An addition to the basic photography books: Lately, I have bought a really old book in our library for just 1 EUR. It contains approx. 200 tables for DOF – at different focal lengths, apertures, camera-subjest distances etc. Additionally, you find tables for the right exposure settings and other such stuff. Very cool!

  18. The shop assistant told me, all camera of this series are like this. Replacing the lcd image by a histogram in p and m mode. I decided to buy a new camera. She gave me a whole refund and it is a year old. I cant afford a good camera like Rolf and I bought a D90 by Nikon. At home I am surprised. I did not expect it to be that heavy! I can hardly carry it around for long times. Lucky it has a strap to carry. The manual is english only and as large as an telephone register! I hope I can remember all.

  19. Why should the Nikon D90 not be a good camera? I think, it’s one of the best. In fact, I wish I would have one ;-) The D300 is much heavier by the way.

    Maybe you can download a manual in your language at the Nikon homepage. But you have to register your camera as far as I know.

  20. At first she suggested a D300s at the shop. I wanted to buy it because it is not as expensive as I am afraid. But it is big and heavy. I cant hold it in front of my eye long to see what to photograph. And it is too large for my hands. I cant use the dial or buttons. She said D90 is the only one smaller she has with good quality. But it is still big. And the lens try to topple it to the front. It needs lot of strength. Photographers assume are only big strong men like Rolf with large hands.

  21. The D90 is a very good camera – I had a D70 until my wife gave me the D200. You will get used to the weight and size soon. It is a different way to take photographs than with a Point&Shoot.

    What lens do you have on it?

  22. Attached lens is an “Tanron AF 70-200mm 1/2.8 (1F) Macro” by the name printed on. She suggested I buy two different lens. But the second one will be delivered. Both are not as expensive as other lens in the shop. But she said it gives good quality.
    You are right I will get used to it. I already took some photos today. Very nice thing to photograph vertical photos. The camera has second button. A little hard to reach but more simpler as twisting your arm. I will upload photos when my dsl at home is working again.
    There is no good manual in hungarian. Even I can tell the translation is not good. She gave me the english one too without cost.

  23. 70-200 is a good tele zoom range, but not the every day walk around lens. And now I understand your comment about “heavy”.

    I beg to differ on bigstar’s lens recommendations. Good zooms with 10x and more are really expensive. Nikons 18-70 was my every day lens until I got the 18-200 VR (which costs a real lot of money). 18-55 is another good and not expensive range. Changing the lens is not a problem and the gap between 55 and 70 can be closed by walking or cropping.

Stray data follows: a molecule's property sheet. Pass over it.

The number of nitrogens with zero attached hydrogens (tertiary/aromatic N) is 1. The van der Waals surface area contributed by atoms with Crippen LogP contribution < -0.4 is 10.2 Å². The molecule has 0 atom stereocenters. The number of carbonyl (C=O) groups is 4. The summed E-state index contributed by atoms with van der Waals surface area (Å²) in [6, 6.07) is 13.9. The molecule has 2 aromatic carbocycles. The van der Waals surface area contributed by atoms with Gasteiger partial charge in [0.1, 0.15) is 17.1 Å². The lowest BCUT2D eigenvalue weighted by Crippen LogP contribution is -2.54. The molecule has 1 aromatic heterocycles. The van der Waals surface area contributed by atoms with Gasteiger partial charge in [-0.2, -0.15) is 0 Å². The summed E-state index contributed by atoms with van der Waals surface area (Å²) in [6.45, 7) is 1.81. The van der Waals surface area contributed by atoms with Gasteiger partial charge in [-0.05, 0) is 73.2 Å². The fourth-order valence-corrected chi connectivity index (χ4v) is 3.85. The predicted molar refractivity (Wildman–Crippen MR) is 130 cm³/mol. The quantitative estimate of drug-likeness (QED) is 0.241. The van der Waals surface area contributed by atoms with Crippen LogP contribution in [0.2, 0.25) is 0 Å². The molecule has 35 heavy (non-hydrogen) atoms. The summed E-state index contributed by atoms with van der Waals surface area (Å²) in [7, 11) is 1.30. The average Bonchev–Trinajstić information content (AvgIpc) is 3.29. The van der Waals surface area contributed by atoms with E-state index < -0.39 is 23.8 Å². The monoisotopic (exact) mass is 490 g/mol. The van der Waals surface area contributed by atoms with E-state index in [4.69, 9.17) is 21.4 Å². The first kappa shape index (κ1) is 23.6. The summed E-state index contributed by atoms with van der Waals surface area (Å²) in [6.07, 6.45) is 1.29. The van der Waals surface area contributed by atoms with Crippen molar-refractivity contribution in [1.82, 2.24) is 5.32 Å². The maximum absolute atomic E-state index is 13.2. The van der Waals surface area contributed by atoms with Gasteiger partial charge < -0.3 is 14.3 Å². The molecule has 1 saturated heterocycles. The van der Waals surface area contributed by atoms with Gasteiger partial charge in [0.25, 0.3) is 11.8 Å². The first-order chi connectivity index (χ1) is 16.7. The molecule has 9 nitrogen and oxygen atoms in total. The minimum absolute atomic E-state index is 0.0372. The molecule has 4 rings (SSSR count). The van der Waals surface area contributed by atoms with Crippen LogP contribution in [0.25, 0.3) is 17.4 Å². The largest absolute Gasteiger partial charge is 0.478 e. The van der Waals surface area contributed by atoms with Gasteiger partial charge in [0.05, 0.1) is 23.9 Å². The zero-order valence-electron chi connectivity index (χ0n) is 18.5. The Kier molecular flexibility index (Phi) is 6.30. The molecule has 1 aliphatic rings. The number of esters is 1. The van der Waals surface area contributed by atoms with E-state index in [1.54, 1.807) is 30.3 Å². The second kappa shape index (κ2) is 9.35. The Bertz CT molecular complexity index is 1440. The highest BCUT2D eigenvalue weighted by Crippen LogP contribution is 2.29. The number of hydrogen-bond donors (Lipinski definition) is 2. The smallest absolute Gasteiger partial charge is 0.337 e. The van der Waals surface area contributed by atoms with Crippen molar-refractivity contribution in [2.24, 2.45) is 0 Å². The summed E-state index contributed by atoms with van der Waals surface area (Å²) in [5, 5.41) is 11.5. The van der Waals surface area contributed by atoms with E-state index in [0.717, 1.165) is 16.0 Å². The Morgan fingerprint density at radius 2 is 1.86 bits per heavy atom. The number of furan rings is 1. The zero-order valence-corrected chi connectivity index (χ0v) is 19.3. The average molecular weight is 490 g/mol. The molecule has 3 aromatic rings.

Wait before you buy something else – and if you have a bit of money left, get the 50mm/1.8. Can be second hand, but “photography starts there”.

  24. The other lens arrived today. It is an “SP 17-50mm F/2.8″ by the same Manufacturer. I like it as is not as heavy. Switching the lens is scary. I can see inside the camera if the lens is not attached. Is this usual? Thank You, I will ask about the lens you wrote. Tomorrow is the last day of selling.
    I tried to shoot outside today and it works much better unlike my previous camera. I use the old memory card but I have to buy a new. Now it only holds 300 photos before it stores more as 4000. The camera is quick, if I push the button it makes photo without stopping unless I let go. It is not bad, it is difficult to hold the camera. I hope one photo is good, the other to remove.

  25. You don”t have to be scared by switching lenses, it is built for that. Don’t touch the internals and don’t let the camera lying around open so that dust gets in.

    Thom Hogan says that your lens is a good choice: http://www.bythom.com/1750lens.htm

    2.8 is also a lot of light and shallow DoF. Don’t look for the 50/1.8 just now.

  26. I loved this episode mainly because I love photography and im learning all the time I understand most concepts but seeing it put in pictures like that was great :) and only helped to make me fully undertand circle of confusion so thanks for that.

    On the point of Depth of field distance from background and magnification also help a great deal I have found. So if you want to decrease the DOF use your highest aperture lowest F-Number and move your subject further from the back ground and you can also move your self further from the subject and zoom a little (I think thats right).

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Anything to add from your side of the computer?